When you're this close to the top of the world, a place where the sun shines none of the time or all of the time, the seasons take on a different meaning, and intensity. So much so that the Swedish calendar is decorated with holidays that mark the comings and goings of the various seasons. The springtime annual tribute is known as Valborgsmässoafton or "Walpurgis Night."
This Swedish festival takes place in metropolitan city centers, smaller local communities as well as neighborhoods on April 30th, then May 1st is Labor Day so many Swedes will take a couple days off, especially if these dates fall on or near a weekend. Regardless of when or where it is celebrated, the most recognized part of Walpurgis Night is the blazing bonfire, which, in earlier times, was supposed to scare away evil to ensure upcoming growth and agricultural prosperity. These days, however, the bonfire is a symbol of the oncoming warmer and lighter days of Swedish outdoor fun and summertime rest and recreation.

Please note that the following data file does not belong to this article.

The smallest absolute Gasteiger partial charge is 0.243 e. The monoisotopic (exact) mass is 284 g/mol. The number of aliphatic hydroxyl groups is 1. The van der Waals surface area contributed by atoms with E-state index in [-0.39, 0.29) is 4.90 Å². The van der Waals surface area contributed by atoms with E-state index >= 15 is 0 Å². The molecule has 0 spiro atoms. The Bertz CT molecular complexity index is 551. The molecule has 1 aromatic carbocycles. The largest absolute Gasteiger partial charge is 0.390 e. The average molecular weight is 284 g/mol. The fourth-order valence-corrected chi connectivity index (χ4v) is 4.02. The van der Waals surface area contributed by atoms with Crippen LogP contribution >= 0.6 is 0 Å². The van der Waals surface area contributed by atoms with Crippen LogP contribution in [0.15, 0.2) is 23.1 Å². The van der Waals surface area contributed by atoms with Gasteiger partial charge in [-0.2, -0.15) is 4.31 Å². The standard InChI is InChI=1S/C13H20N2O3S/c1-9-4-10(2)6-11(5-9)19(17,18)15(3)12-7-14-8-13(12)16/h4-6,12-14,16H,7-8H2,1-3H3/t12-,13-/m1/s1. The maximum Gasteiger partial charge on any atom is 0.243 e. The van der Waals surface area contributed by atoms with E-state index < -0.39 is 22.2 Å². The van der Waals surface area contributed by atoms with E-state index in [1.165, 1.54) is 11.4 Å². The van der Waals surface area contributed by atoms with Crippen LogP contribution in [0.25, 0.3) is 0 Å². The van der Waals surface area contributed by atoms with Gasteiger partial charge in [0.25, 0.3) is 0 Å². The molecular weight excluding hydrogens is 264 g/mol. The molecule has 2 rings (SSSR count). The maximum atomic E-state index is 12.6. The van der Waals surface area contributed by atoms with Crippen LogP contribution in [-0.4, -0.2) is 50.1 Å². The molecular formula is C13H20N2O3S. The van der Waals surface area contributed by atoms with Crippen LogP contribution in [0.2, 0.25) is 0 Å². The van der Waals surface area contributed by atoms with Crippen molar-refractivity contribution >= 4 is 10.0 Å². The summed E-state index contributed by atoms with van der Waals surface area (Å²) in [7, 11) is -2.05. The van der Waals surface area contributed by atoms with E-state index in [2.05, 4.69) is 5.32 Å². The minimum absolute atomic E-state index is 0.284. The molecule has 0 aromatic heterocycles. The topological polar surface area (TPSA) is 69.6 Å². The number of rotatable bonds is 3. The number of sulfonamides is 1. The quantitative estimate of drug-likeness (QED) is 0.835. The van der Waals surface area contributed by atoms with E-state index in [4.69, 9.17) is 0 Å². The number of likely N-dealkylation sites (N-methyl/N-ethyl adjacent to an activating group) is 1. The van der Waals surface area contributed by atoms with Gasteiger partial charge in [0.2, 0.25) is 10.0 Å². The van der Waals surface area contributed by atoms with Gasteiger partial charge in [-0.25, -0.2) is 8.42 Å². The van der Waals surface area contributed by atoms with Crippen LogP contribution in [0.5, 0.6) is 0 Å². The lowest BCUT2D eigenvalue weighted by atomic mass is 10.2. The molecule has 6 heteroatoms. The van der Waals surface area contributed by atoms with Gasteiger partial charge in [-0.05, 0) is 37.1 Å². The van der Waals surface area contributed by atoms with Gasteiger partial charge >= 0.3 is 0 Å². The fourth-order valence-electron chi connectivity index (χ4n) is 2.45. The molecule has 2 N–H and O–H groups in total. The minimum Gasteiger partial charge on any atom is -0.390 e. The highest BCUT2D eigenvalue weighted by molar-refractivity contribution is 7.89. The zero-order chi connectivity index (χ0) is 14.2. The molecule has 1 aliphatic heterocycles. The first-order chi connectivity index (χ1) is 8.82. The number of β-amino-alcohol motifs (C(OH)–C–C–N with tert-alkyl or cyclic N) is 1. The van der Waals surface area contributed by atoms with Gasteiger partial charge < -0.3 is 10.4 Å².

My first Valborgsmässoafton was spent here in Linköping, starting at 3:00pm at the castle near the Domkyrkan where a men's choir affiliated with Linköping University sang the traditional Valborg songs while wearing traditional Swedish hats that are essentially captain hats worn, I believe, for multiple varying occasions and holidays throughout Sweden. In the evening, most of Linköping gathered at the end of the river for more from a choir, the lighting of the bonfire staged safely in the river and concluding with a spectacular fireworks show. The whole atmosphere of Valborg is akin to the American holidays of Memorial Day or Labor Day (despite the July 4th-like fireworks) when the smaller, neighborhood gatherings take place, usually around a grill and other summertime merriment.
Just one of many Swedish holidays that I've been privileged to observe this year, Valborgsmässoafton was a welcomed break from the norm and the Linköping celebration in particular was a chance to celebrate with friends and strangers who share a small town in Sweden. For a worthier explanation of this unique holiday, I refer you to my Swedish-news-in-English online website: